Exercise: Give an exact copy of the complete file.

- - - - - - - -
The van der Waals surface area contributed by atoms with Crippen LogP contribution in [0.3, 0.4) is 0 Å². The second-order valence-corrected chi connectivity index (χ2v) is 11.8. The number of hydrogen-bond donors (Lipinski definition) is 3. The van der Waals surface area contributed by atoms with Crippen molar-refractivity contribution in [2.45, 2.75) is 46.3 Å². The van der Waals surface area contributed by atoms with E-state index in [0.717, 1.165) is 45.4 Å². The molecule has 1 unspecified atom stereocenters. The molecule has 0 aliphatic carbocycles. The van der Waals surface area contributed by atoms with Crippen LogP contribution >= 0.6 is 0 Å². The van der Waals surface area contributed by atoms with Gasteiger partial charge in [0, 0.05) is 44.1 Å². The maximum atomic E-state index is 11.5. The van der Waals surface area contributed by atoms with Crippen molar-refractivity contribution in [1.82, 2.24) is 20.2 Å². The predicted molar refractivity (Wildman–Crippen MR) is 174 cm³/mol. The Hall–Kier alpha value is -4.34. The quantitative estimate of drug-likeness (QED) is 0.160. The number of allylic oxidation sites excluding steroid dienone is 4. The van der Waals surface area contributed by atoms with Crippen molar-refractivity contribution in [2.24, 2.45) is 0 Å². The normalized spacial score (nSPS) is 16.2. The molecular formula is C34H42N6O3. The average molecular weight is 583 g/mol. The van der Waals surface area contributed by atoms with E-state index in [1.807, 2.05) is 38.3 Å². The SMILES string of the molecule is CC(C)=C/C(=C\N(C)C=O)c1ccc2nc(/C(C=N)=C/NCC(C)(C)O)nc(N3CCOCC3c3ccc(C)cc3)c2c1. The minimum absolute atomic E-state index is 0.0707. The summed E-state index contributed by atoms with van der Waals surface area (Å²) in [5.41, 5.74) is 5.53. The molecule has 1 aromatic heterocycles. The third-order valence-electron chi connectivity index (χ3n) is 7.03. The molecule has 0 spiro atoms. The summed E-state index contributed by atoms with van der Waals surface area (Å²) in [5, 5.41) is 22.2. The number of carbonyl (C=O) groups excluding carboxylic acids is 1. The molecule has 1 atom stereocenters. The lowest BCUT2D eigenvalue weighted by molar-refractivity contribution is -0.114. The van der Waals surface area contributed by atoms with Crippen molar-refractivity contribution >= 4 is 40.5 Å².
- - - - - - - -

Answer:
The van der Waals surface area contributed by atoms with Crippen LogP contribution in [0.3, 0.4) is 0 Å². The second-order valence-corrected chi connectivity index (χ2v) is 11.8. The number of hydrogen-bond donors (Lipinski definition) is 3. The van der Waals surface area contributed by atoms with Crippen molar-refractivity contribution in [2.45, 2.75) is 46.3 Å². The van der Waals surface area contributed by atoms with E-state index in [0.717, 1.165) is 45.4 Å². The molecule has 1 unspecified atom stereocenters. The molecule has 0 aliphatic carbocycles. The van der Waals surface area contributed by atoms with Crippen LogP contribution >= 0.6 is 0 Å². The van der Waals surface area contributed by atoms with Gasteiger partial charge in [0, 0.05) is 44.1 Å². The maximum atomic E-state index is 11.5. The van der Waals surface area contributed by atoms with Crippen molar-refractivity contribution in [1.82, 2.24) is 20.2 Å². The predicted molar refractivity (Wildman–Crippen MR) is 174 cm³/mol. The Hall–Kier alpha value is -4.34. The quantitative estimate of drug-likeness (QED) is 0.160. The number of allylic oxidation sites excluding steroid dienone is 4. The van der Waals surface area contributed by atoms with Crippen molar-refractivity contribution in [2.24, 2.45) is 0 Å². The normalized spacial score (nSPS) is 16.2. The molecular formula is C34H42N6O3. The average molecular weight is 583 g/mol. The van der Waals surface area contributed by atoms with E-state index in [1.807, 2.05) is 38.3 Å². The SMILES string of the molecule is CC(C)=C/C(=C\N(C)C=O)c1ccc2nc(/C(C=N)=C/NCC(C)(C)O)nc(N3CCOCC3c3ccc(C)cc3)c2c1. The minimum absolute atomic E-state index is 0.0707. The summed E-state index contributed by atoms with van der Waals surface area (Å²) in [5.41, 5.74) is 5.53. The molecule has 1 aromatic heterocycles. The third-order valence-electron chi connectivity index (χ3n) is 7.03. The molecule has 0 spiro atoms. The summed E-state index contributed by atoms with van der Waals surface area (Å²) in [5, 5.41) is 22.2. The number of carbonyl (C=O) groups excluding carboxylic acids is 1. The molecule has 1 atom stereocenters. The lowest BCUT2D eigenvalue weighted by molar-refractivity contribution is -0.114. The van der Waals surface area contributed by atoms with Crippen molar-refractivity contribution >= 4 is 40.5 Å².